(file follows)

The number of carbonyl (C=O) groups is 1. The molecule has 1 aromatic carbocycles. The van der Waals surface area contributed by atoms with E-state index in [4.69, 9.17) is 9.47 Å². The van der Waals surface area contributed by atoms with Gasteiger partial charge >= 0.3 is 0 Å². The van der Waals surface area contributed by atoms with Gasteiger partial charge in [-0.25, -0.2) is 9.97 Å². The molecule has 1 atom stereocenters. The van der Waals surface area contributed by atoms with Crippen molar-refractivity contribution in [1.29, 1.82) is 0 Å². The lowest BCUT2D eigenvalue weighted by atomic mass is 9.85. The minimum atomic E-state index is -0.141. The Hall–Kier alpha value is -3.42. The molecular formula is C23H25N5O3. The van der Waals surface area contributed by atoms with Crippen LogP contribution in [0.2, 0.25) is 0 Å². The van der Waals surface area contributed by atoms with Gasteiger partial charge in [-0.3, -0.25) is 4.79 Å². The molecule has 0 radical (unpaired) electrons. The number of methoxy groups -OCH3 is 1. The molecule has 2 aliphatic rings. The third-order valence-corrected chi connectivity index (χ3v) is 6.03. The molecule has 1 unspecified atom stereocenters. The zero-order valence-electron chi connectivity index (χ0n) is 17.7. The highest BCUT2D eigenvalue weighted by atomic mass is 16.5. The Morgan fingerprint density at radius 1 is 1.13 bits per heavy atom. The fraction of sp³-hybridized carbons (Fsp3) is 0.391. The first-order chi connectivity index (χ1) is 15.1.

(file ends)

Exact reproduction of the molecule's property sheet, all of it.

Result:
The number of carbonyl (C=O) groups is 1. The molecule has 1 aromatic carbocycles. The van der Waals surface area contributed by atoms with E-state index in [4.69, 9.17) is 9.47 Å². The van der Waals surface area contributed by atoms with Gasteiger partial charge >= 0.3 is 0 Å². The van der Waals surface area contributed by atoms with Gasteiger partial charge in [-0.25, -0.2) is 9.97 Å². The molecule has 1 atom stereocenters. The van der Waals surface area contributed by atoms with Crippen molar-refractivity contribution in [1.29, 1.82) is 0 Å². The lowest BCUT2D eigenvalue weighted by atomic mass is 9.85. The minimum atomic E-state index is -0.141. The Hall–Kier alpha value is -3.42. The molecular formula is C23H25N5O3. The van der Waals surface area contributed by atoms with Crippen LogP contribution in [0.2, 0.25) is 0 Å². The van der Waals surface area contributed by atoms with Gasteiger partial charge in [-0.3, -0.25) is 4.79 Å². The molecule has 0 radical (unpaired) electrons. The number of methoxy groups -OCH3 is 1. The molecule has 2 aliphatic rings. The third-order valence-corrected chi connectivity index (χ3v) is 6.03. The molecule has 1 unspecified atom stereocenters. The zero-order valence-electron chi connectivity index (χ0n) is 17.7. The highest BCUT2D eigenvalue weighted by atomic mass is 16.5. The Morgan fingerprint density at radius 1 is 1.13 bits per heavy atom. The fraction of sp³-hybridized carbons (Fsp3) is 0.391. The first-order chi connectivity index (χ1) is 15.1.